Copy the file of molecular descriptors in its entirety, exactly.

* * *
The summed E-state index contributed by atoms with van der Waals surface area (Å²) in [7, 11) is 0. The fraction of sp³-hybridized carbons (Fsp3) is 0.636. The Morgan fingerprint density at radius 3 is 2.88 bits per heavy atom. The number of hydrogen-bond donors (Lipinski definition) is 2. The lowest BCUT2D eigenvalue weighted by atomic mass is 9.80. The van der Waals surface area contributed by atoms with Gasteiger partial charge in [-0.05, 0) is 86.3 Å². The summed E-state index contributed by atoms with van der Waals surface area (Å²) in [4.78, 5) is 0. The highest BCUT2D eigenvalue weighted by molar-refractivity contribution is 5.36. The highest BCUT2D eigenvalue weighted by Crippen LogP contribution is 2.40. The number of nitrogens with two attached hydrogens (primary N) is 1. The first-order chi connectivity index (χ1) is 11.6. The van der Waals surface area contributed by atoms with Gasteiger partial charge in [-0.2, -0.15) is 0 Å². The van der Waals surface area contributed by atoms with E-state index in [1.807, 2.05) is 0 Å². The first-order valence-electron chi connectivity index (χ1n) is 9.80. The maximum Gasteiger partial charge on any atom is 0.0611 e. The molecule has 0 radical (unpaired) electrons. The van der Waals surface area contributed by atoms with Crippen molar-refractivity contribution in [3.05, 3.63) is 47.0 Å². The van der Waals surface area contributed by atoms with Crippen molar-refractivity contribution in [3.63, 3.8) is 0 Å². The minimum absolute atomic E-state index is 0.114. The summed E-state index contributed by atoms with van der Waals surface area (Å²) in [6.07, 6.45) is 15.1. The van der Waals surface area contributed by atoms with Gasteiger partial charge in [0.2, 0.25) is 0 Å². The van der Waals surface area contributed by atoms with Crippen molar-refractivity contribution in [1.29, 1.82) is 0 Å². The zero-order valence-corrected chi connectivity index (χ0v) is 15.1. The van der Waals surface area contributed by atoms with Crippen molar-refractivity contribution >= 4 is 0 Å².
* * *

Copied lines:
The summed E-state index contributed by atoms with van der Waals surface area (Å²) in [7, 11) is 0. The fraction of sp³-hybridized carbons (Fsp3) is 0.636. The Morgan fingerprint density at radius 3 is 2.88 bits per heavy atom. The number of hydrogen-bond donors (Lipinski definition) is 2. The lowest BCUT2D eigenvalue weighted by atomic mass is 9.80. The van der Waals surface area contributed by atoms with Gasteiger partial charge in [-0.05, 0) is 86.3 Å². The summed E-state index contributed by atoms with van der Waals surface area (Å²) in [4.78, 5) is 0. The highest BCUT2D eigenvalue weighted by molar-refractivity contribution is 5.36. The highest BCUT2D eigenvalue weighted by Crippen LogP contribution is 2.40. The number of nitrogens with two attached hydrogens (primary N) is 1. The first-order chi connectivity index (χ1) is 11.6. The van der Waals surface area contributed by atoms with Gasteiger partial charge in [-0.2, -0.15) is 0 Å². The van der Waals surface area contributed by atoms with E-state index in [1.807, 2.05) is 0 Å². The first-order valence-electron chi connectivity index (χ1n) is 9.80. The maximum Gasteiger partial charge on any atom is 0.0611 e. The molecule has 0 radical (unpaired) electrons. The van der Waals surface area contributed by atoms with Crippen molar-refractivity contribution in [3.05, 3.63) is 47.0 Å². The van der Waals surface area contributed by atoms with Crippen molar-refractivity contribution in [3.63, 3.8) is 0 Å². The minimum absolute atomic E-state index is 0.114. The summed E-state index contributed by atoms with van der Waals surface area (Å²) in [6.07, 6.45) is 15.1. The van der Waals surface area contributed by atoms with Gasteiger partial charge in [0.2, 0.25) is 0 Å². The van der Waals surface area contributed by atoms with Crippen molar-refractivity contribution in [1.29, 1.82) is 0 Å². The zero-order valence-corrected chi connectivity index (χ0v) is 15.1. The van der Waals surface area contributed by atoms with Crippen molar-refractivity contribution >= 4 is 0 Å².